When 94-year-old Jack Schlaifer agreed to officiate at the wedding of his grandniece, Alison, and her fiancé, Daniel, he was building on a family tradition: months earlier, he had performed the marriage ceremony for Alison’s father (his nephew Charles) in the backyard of his Westlake Village home. Jack was honored when Alison asked him to do the honors for her wedding as well. They laid out plans for a similar ceremony, in the same venue, on New Year’s Day—until life got in the way. “In November, I had a fall, and I fractured my L5 [a region between the lumbar and sacral spine in the lower back],” Jack says. “Suddenly, I was living in a rehabilitation facility, and all bets were off. I called Alison and told her, ‘You can’t count on me for the wedding.’ I was sad about it, but what could I do?” Alison knew exactly what he should do: proceed full steam ahead. "She said, “Uncle Jack, I don’t care where you are; I want you to marry us. We’ll come to wherever you are!’” he recalls. “I was incredibly moved.” All that was left was to coordinate with the staff at Los Angeles Jewish Health. LAJH is a place that Jack, a native Angeleno who had raised his family in the Valley, had long known and loved. “I joined The Guardians (a support group of LAJH) in 1980, and when they formed The Executives, I was a founding member and, later, president,” he said. “I served on The Executives’ board for 30 years.” Jack reached out to Los Angeles Jewish Health staff, and everyone enthusiastically leaned in to ensure all details were arranged. On January 1, 2024, in a cozy family room on the Grancell Village campus, Jack gathered together with Alison, Daniel, and an intimate group of family to give the couple his blessing and pronounce them “man and wife.” “It was an amazing wedding, and it brought me a lot of naches [joy],” Jack says, smiling. “After it was over, the family went for sandwiches to Brent’s Deli, which is Alison and Daniel’s favorite place. It was perfect.” Once the ceremony was complete, it was back to the hard work of rehab. Every day Jack has both physical and occupational therapy, and every day he gets a little bit stronger. While the road to recovery is long, he is grateful to be walking it at Los Angeles Jewish Health. “I’m lucky to be here,” he says. “The care is wonderful, and the people are great.”
Read More
Feb 6

Special Intergenerational Program Honors Martin Luther King, Jr. and the Spirit of Coming Together for the Greater Good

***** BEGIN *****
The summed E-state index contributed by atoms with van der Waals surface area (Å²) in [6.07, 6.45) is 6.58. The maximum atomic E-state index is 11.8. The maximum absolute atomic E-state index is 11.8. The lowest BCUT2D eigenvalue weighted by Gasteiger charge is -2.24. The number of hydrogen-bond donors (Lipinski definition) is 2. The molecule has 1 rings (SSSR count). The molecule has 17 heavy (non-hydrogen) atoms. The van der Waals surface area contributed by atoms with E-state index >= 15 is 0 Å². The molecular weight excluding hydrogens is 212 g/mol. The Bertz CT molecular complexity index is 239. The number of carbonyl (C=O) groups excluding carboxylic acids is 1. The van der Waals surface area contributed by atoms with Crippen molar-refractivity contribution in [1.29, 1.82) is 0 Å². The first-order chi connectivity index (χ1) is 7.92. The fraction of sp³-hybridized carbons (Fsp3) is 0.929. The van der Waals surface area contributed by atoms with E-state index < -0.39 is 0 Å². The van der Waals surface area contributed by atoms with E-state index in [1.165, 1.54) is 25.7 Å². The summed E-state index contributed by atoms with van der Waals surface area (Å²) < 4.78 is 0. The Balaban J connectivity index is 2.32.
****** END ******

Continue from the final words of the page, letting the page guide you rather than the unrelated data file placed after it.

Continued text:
Members of the Jewish and African-American communities have long found solidarity in common purpose, with a history of teaming up toward the pursuit of equal rights. As the New Year began, two diverse community groups gathered at Los Angeles Jewish Health to remember the legacy of the late Rev. Dr. Martin Luther King, Jr. while continuing to build toward a unified future. They literally came together to break bread. In collaboration with Challah and Soul, a program that seeks to educate and unite the Jewish and Black communities, high school students from Adat Ari El congregation traveled to Los Angeles Jewish Health for an adventure in baking and storytelling. During the fascinating intergenerational event, LA Jewish Health residents shared memories of Dr. King as they worked side-by-side with the students to braid loaves of challah. The result: a wonderful afternoon of raising awareness, passing along a beloved Jewish tradition, and fostering strong intergenerational bonds. “The students arrived with smiles and great energy,” says Susan Leitch, community manager and safety officer at Los Angeles Jewish Health and a key organizer of the event. “It was wonderful to see them interact with our seniors.” Created by Shonda Isom Walkowitz, the founder of Bucks Happy Farm in the Lucerne Valley, and Judi Leib, a chef and veteran of the food services industry, Challah and Soul was built on a mutual interest in helping Blacks and Jews rediscover the things that make them natural allies. As challah dough was passed to the assembled residents and students, Judi spoke about the importance of food in uniting diverse people, and Shonda offered her thoughts about the similarities between the Black and Jewish experiences. “This event showcased how much wisdom and perspective LA Jewish Health seniors can offer to the broader community,” Julie Lockman-Gold, special projects coordinator at Los Angeles Jewish Health, says. “Especially during a time of rising anti-Semitism, our residents have a lot to say about inequality, injustice, and racism. Giving them an opportunity to be heard – and for students to learn from their experiences – was truly meaningful.” The event drew a large turnout of residents from Grancell Village’s Mark Taper Building and Joyce Eisenberg-Keefer Medical Center, as well as 20 Adat Eri El students and some of their family members. “Watching them partner to make the challah, you could see the joy on everyone’s faces,” Julie recalls. “When the bread was done baking, the smell was amazing, and people were so excited to dig in!” By the end of the afternoon, the happiness and contentment that filled the room were clear indications of the event’s success. It was a feeling shared by all participants. Julie added, “As the students were leaving, Adat Ari El’s program director, Sara Markus, told me she’s already thinking about doing it again next year!”
Read More
Jan 24

Inaugural Classic & Exotic Car Show

Hirsch Family Campus No charge to supporters of LAJH RSVP Here
Read More